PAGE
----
Topical amitriptyline-ketamine for treatment of rectal, genital, and perineal pain and discomfort

Timothy J. Poterucha, Sinead L. Murphy, Richard H. Rho, Paola Sandroni, Roger A. Warndahl, William T. Weiss, Mark D.P. Davis

Research output: Contribution to journalArticlepeer-review

19 Scopus citations


Background: Pain in the rectal, genital, and perineal area is a common condition treated by pain physicians. These chronic pain syndromes are therapeutically challenging because both interventional and drug therapies often are ineffective. Objectives: To determine if pelvic pain can be treated effectively with compounded topical amitriptyline-ketamine. Study Design: A retrospective review of medical records. Setting: A single academic medical center in the United States. Methods: We identified all patients treated with topical amitriptyline-ketamine from January 1, 2004, through November 28, 2011. Medical records were evaluated to determine the diagnosis for which the medication was prescribed. Treatment efficacy and any adverse effects were recorded. Results: Of the 1,068 patients who received amitriptyline-ketamine, 13 had the medication prescribed for genital, rectal, or perineal pain and had medication efficacy recorded. Of these 13 patients, one (8%) had complete relief, 6 (46%) had substantial relief, 4 (31%) had some relief, and 2 (15%) had no response. One patient reported occasional irritation while using topical amitriptyline-ketamine with lidocaine; no other patients reported local or systemic adverse effects. Limitations: Retrospective review; lack of uniform system for pain grading; concurrent use of other medications. Conclusions: Topical amitriptyline-ketamine provided a high rate of pain relief with a low adverse-effect burden in patients with pelvic pain. This topical medication could offer an effective, noninvasive, nonopioid therapy for pain in the rectum, perineum, and genitals.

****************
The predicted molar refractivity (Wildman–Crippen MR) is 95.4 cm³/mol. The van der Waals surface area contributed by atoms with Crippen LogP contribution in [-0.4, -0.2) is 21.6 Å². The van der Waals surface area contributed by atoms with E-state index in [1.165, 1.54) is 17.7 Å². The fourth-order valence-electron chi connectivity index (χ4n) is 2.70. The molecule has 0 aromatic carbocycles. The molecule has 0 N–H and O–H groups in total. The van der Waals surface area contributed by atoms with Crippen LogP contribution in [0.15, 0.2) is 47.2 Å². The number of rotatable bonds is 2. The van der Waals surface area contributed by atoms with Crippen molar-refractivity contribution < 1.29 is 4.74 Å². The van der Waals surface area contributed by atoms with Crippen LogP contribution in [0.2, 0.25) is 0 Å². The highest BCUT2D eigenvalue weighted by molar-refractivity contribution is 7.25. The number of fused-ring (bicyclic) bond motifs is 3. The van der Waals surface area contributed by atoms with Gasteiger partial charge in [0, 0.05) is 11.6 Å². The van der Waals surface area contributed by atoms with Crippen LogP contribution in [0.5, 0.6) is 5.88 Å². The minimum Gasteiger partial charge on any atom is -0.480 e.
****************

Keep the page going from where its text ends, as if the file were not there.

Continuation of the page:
Original languageEnglish (US)
Pages (from-to)485-488
Number of pages4
JournalPain physician
Issue number6
StatePublished - Nov 2012


  • Amitriptyline
  • Compounded medication
  • Genital
  • Ketamine
  • Pain
  • Pelvic
  • Perineal
  • Rectal

ASJC Scopus subject areas

  • Anesthesiology and Pain Medicine


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